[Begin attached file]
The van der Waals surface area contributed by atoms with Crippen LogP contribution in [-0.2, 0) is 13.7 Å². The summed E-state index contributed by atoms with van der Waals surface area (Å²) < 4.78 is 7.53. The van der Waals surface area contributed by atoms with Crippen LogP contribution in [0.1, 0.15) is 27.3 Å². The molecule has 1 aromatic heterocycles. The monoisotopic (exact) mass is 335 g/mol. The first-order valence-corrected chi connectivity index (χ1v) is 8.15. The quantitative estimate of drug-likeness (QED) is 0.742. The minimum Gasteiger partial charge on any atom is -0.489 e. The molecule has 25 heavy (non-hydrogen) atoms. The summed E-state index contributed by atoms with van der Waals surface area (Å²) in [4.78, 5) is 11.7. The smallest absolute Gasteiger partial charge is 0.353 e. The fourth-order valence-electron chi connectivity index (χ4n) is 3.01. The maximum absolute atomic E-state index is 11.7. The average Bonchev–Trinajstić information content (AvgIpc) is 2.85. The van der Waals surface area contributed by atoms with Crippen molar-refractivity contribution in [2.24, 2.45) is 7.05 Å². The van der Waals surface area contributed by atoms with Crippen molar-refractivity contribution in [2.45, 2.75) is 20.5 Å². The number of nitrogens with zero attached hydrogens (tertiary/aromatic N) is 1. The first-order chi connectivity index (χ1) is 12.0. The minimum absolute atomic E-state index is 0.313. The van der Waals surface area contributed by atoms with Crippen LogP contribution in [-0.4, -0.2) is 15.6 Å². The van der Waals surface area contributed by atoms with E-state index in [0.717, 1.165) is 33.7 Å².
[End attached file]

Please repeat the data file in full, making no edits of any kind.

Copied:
The van der Waals surface area contributed by atoms with Crippen LogP contribution in [-0.2, 0) is 13.7 Å². The summed E-state index contributed by atoms with van der Waals surface area (Å²) < 4.78 is 7.53. The van der Waals surface area contributed by atoms with Crippen LogP contribution in [0.1, 0.15) is 27.3 Å². The molecule has 1 aromatic heterocycles. The monoisotopic (exact) mass is 335 g/mol. The first-order valence-corrected chi connectivity index (χ1v) is 8.15. The quantitative estimate of drug-likeness (QED) is 0.742. The minimum Gasteiger partial charge on any atom is -0.489 e. The molecule has 25 heavy (non-hydrogen) atoms. The summed E-state index contributed by atoms with van der Waals surface area (Å²) in [4.78, 5) is 11.7. The smallest absolute Gasteiger partial charge is 0.353 e. The fourth-order valence-electron chi connectivity index (χ4n) is 3.01. The maximum absolute atomic E-state index is 11.7. The average Bonchev–Trinajstić information content (AvgIpc) is 2.85. The van der Waals surface area contributed by atoms with Crippen molar-refractivity contribution in [2.24, 2.45) is 7.05 Å². The van der Waals surface area contributed by atoms with Crippen molar-refractivity contribution in [2.45, 2.75) is 20.5 Å². The number of nitrogens with zero attached hydrogens (tertiary/aromatic N) is 1. The first-order chi connectivity index (χ1) is 12.0. The minimum absolute atomic E-state index is 0.313. The van der Waals surface area contributed by atoms with Crippen LogP contribution in [-0.4, -0.2) is 15.6 Å². The van der Waals surface area contributed by atoms with E-state index in [0.717, 1.165) is 33.7 Å².